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The Family Court - A System in Crisis

The Family Court - A System in Crisis

One of the most frequently asked questions by people who have ever filed anything at the Family Court is ‘what’s the hold up?’.

The Family Court process is a slow one, and there are delays across the board - from the ‘simpler’ matters such as divorces, to litigated matters that are heading towards a trial. Divorce hearings currently have a wait-time of about three months. Similarly, it is not uncommon for litigated matters to run for 18 months to 2 years before the trial itself. Tack on another 6 months for the decision to be handed down once the trial has been completed, and you can understand the frustration, with people often feeling like their lives are ‘on hold’ pending the final outcome.

So, what’s the hold up?

Basically, the Family Court of Western Australia is under resourced, and understaffed. To put things into perspective, there are currently 5 Judges presiding over matters in the Family Court here in Western Australia. This is the same number of Judges that the Court had in 1977. Conversely, our population over this period has more than doubled, increasing from approximately 1,204,366 to an estimated 2,598,200 as at September 2015.

This problem is nothing new, nor is it confined to Western Australia; New South Wales in particular is at breaking point. Between 2008 and 2016, the number of Judges in the Family Court and Federal Magistrates Court in Parramatta, which both hear Family Law matters, has halved. As a result, families are having to wait up to 3 years to have their disputes heard at trial. Worse still, a Wollongong family was forced to travel to Brisbane for a Trial earlier this year because the Wollongong Circuit Court simply did not have the capacity to hear the urgent matter.

Some of those most seriously affected by these delays are our most vulnerable. In cases that are characterised by family violence and abuse, protracted litigation ultimately results in increased risks for victims of abuse. For some, the damage done by this exposure is irreparable. At a time where domestic violence and child sex abuse are at the forefront of public discourse, it is inconceivable that the Government has not adequately addressed the issue of sufficient funding and resources for our Family Courts.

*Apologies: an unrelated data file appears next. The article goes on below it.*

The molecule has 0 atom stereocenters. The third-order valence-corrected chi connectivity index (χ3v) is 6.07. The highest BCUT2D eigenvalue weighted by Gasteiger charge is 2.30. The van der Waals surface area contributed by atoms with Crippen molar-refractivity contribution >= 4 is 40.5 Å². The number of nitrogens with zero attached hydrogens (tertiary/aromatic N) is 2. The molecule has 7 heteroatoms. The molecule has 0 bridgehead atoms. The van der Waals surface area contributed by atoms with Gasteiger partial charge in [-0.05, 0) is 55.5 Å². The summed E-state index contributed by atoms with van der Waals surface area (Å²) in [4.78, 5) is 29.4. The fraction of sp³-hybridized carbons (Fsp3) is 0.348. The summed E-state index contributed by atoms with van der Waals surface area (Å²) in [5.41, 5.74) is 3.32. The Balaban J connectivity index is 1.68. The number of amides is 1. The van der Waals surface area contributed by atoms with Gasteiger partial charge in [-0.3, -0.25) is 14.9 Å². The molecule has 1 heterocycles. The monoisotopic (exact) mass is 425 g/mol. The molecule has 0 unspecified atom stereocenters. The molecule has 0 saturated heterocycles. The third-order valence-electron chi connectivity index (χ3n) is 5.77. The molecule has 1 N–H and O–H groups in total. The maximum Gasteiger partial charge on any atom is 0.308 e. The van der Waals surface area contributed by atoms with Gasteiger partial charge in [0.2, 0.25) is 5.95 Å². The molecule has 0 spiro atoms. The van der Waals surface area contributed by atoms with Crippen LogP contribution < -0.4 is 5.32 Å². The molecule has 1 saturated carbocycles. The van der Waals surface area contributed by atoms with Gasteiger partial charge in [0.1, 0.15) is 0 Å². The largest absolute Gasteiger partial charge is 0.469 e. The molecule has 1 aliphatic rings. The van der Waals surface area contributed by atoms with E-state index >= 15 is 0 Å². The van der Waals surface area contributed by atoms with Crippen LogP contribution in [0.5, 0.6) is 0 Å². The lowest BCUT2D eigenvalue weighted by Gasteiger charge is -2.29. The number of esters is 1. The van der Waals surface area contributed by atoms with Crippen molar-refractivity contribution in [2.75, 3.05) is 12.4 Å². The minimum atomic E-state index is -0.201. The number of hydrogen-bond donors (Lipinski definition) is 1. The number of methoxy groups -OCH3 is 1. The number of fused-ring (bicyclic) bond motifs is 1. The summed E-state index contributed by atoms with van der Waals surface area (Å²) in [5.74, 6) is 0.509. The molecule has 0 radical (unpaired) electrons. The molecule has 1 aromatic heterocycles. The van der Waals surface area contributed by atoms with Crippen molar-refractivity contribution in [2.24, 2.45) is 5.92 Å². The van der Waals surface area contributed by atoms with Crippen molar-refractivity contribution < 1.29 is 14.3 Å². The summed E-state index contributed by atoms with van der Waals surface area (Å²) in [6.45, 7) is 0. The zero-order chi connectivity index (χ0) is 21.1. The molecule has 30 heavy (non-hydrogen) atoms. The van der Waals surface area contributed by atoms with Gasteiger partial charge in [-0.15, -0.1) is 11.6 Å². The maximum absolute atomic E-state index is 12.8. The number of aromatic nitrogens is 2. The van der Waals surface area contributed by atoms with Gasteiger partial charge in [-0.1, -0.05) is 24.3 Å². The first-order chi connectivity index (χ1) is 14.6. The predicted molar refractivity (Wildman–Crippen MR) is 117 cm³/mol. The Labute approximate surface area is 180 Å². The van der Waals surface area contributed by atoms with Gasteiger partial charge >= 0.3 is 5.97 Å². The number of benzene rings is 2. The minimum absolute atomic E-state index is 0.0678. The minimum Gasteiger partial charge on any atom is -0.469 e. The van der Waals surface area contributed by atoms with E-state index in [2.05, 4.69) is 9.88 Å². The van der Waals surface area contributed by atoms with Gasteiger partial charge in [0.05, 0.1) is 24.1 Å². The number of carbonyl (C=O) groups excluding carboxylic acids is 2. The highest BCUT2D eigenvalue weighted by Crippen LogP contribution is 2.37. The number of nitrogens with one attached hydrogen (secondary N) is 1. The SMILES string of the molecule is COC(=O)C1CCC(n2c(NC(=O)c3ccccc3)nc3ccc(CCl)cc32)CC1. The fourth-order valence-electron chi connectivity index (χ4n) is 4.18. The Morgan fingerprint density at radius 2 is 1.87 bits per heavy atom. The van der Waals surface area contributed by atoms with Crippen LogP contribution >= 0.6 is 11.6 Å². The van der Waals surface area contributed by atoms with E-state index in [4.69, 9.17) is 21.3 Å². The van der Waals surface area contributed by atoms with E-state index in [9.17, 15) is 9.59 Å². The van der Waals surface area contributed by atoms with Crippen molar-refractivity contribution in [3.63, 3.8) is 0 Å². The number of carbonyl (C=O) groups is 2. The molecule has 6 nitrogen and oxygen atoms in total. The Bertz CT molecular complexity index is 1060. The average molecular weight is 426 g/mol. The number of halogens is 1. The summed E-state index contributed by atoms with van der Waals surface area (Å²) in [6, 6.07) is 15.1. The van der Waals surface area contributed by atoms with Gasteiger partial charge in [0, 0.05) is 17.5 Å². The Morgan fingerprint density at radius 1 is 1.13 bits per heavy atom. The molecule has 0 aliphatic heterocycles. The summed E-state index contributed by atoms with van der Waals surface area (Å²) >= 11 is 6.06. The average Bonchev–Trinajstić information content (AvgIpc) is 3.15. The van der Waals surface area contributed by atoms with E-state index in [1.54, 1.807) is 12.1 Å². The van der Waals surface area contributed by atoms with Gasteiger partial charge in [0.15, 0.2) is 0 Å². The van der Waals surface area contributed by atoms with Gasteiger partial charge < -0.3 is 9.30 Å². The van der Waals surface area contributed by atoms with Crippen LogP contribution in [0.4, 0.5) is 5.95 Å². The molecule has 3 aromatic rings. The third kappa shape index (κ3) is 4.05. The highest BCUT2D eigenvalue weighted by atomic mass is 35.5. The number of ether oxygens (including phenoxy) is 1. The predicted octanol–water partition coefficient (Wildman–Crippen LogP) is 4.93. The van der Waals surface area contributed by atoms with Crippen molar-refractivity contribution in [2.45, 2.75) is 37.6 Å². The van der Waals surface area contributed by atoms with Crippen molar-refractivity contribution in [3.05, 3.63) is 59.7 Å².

The legal profession has been pleading with successive Governments to address the problem of inadequate funding to our Family Courts for years, but these pleas have ostensibly fallen on deaf ears. The Chief Judge of the Family Court of Western Australia could not have been more concise in his letter to Parliament of July 2008 where he states ‘the Court’s workload is currently more that the existing resources are able to service’.

It is about time the Government reassessed its commitment to the places where decisions are made every day which directly affect our families, and our communities. If you ever find yourself in the unfortunate predicament of being subjected to protracted Family Court proceedings, please do not direct your grievances to our Courts. Direct them to your Local Member, and ask them, ‘what’s the hold up?’.

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Monday, 16 May 2022